Dues for membership to DOVIA are $55 for one year for those who are signing up as an employee of a non-profit agency, and that fee allows for the bundling of two employees from the same agency.  For individual memberships, the annual fee is $30.00, all nominal fees for access to support for trainings that often non-profits themselves simply don’t have the resources to provide, despite their dependence on volunteers.

Lynne Moore is a member support specialist with the Girl Scouts Heart of Central California Council, one of 112 councils in the nation.  She and several colleagues from her agency recently attended a DOVIA workshop at Bayside Church in midtown, Sacramento focused on delivering effective presentations to volunteers. For her, the workshops and DOVIA membership provide unsurpassed support and education needed to oversee the some 300 volunteers that support her council. 

“I get so much from my membership,” said Moore. “I have a lot of moving parts in my job and a lot of changing faces, so it’s critical that I keep up with new trends in recruitment and retention of volunteers. We depend so much on our volunteers and they deserve the best leadership available to them.”

The biggest challenge many non-profit organizations face with respect to volunteers, says Doty, is finding them.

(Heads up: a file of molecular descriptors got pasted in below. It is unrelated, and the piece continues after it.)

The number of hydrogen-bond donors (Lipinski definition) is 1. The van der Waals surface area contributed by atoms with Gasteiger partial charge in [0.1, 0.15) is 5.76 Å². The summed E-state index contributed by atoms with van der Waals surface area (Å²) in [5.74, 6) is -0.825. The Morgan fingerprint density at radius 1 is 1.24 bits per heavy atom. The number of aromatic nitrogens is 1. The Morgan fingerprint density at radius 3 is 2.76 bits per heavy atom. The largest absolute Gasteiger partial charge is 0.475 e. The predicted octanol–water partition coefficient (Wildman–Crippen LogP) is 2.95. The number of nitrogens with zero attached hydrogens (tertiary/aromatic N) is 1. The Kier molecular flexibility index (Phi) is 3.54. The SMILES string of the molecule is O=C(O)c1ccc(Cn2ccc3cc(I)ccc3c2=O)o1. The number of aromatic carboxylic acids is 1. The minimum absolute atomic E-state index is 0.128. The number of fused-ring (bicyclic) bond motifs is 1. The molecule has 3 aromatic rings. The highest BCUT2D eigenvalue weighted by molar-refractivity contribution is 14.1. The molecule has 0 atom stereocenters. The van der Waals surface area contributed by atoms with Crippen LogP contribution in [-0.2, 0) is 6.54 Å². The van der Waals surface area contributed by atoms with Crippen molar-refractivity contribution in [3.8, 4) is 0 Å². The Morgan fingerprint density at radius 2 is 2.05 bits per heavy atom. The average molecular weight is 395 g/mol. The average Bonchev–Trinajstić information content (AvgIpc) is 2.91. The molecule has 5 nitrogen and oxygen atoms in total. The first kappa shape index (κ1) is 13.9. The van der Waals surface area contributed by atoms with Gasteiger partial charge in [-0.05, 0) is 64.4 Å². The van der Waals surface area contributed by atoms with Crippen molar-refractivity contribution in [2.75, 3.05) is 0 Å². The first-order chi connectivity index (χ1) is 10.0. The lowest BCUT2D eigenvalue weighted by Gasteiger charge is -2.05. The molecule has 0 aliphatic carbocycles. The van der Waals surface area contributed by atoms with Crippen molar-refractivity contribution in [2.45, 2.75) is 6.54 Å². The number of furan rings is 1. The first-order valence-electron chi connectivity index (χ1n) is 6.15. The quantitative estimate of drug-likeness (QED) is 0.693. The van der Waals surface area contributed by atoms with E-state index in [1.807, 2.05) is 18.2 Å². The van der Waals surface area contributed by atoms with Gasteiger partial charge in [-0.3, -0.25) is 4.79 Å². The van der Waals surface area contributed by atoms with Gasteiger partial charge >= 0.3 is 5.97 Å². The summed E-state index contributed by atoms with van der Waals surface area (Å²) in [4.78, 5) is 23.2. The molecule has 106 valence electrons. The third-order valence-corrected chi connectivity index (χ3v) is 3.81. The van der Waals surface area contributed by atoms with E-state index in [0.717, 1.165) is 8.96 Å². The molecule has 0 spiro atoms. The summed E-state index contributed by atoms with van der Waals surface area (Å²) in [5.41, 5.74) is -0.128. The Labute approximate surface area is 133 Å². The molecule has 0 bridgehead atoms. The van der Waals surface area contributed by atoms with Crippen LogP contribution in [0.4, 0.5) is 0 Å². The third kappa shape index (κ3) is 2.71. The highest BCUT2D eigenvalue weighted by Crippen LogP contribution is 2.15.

“That’s an ongoing battle for everyone in the capacity of recruitment,” Doty said. “One of the things we focus on with our workshops and trainings is how to utilize all of the available tools out there to reach potential, new volunteers. That includes social media apps, creating events to attract volunteers and how to effectively get the message out to volunteers in the community about your organization and its mission.”

Meredith Holkeboer is the Volunteer Services Assistant/Pet Therapy Coordinator at Shriners Hospitals for Children, Sacramento.  To say she’s landed her dream job would be an understatement.  She also finds her membership with DOVIA as invaluable. It has provided her with the tools to network with other volunteer coordinators and share ideas for how to keep volunteers engaged and impassioned about their work.

“The unpaid volunteers that support us are critical to our mission, so I am always on the search for new tips and ideas for how to work more effectively with our volunteers at Shriners,” Holkeboer said. “I get a lot out of my membership. I learn new things every time I attend a workshop or a conference and I am reminded that I’m a part of a unique group of leaders out there who are overseeing people who make a choice whether to keep showing up and helping out.”

DOVIA will cap its 40th year with participation at the upcoming annual conference on Tuesday, Oct. 24 at Shriners Hospital. The AL!VE Hybrid Conference: Take the Leap | Embrace Change, will feature presentations for DOVIA members by four internationally renowned volunteer leaders with workshops centered on navigating organizational and professional changes.